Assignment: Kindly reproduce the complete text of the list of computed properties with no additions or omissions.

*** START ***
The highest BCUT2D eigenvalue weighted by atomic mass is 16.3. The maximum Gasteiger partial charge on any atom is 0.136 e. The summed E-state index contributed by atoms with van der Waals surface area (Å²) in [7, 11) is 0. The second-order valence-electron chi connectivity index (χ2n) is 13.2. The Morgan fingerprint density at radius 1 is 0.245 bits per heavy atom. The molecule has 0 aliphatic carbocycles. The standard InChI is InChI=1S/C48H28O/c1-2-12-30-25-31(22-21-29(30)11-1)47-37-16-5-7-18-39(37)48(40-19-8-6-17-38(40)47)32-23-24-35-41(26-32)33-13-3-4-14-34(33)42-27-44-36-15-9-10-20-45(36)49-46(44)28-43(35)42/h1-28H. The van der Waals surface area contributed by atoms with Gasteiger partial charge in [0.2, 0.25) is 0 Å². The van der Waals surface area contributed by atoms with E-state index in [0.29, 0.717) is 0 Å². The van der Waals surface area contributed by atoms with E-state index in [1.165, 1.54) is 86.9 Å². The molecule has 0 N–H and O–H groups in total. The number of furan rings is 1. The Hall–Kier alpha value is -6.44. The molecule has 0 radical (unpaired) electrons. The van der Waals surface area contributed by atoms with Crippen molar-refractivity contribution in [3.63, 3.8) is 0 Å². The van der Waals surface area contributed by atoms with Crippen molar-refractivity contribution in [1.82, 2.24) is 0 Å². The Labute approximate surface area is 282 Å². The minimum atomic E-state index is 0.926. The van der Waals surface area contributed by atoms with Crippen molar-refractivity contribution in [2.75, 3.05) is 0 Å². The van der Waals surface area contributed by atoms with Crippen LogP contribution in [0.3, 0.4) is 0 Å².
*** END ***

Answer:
The highest BCUT2D eigenvalue weighted by atomic mass is 16.3. The maximum Gasteiger partial charge on any atom is 0.136 e. The summed E-state index contributed by atoms with van der Waals surface area (Å²) in [7, 11) is 0. The second-order valence-electron chi connectivity index (χ2n) is 13.2. The Morgan fingerprint density at radius 1 is 0.245 bits per heavy atom. The molecule has 0 aliphatic carbocycles. The standard InChI is InChI=1S/C48H28O/c1-2-12-30-25-31(22-21-29(30)11-1)47-37-16-5-7-18-39(37)48(40-19-8-6-17-38(40)47)32-23-24-35-41(26-32)33-13-3-4-14-34(33)42-27-44-36-15-9-10-20-45(36)49-46(44)28-43(35)42/h1-28H. The van der Waals surface area contributed by atoms with Gasteiger partial charge in [0.2, 0.25) is 0 Å². The van der Waals surface area contributed by atoms with E-state index in [0.29, 0.717) is 0 Å². The van der Waals surface area contributed by atoms with E-state index in [1.165, 1.54) is 86.9 Å². The molecule has 0 N–H and O–H groups in total. The number of furan rings is 1. The Hall–Kier alpha value is -6.44. The molecule has 0 radical (unpaired) electrons. The van der Waals surface area contributed by atoms with Crippen molar-refractivity contribution in [3.63, 3.8) is 0 Å². The van der Waals surface area contributed by atoms with Crippen molar-refractivity contribution in [1.82, 2.24) is 0 Å². The Labute approximate surface area is 282 Å². The minimum atomic E-state index is 0.926. The van der Waals surface area contributed by atoms with Crippen molar-refractivity contribution in [2.75, 3.05) is 0 Å². The van der Waals surface area contributed by atoms with Crippen LogP contribution in [0.3, 0.4) is 0 Å².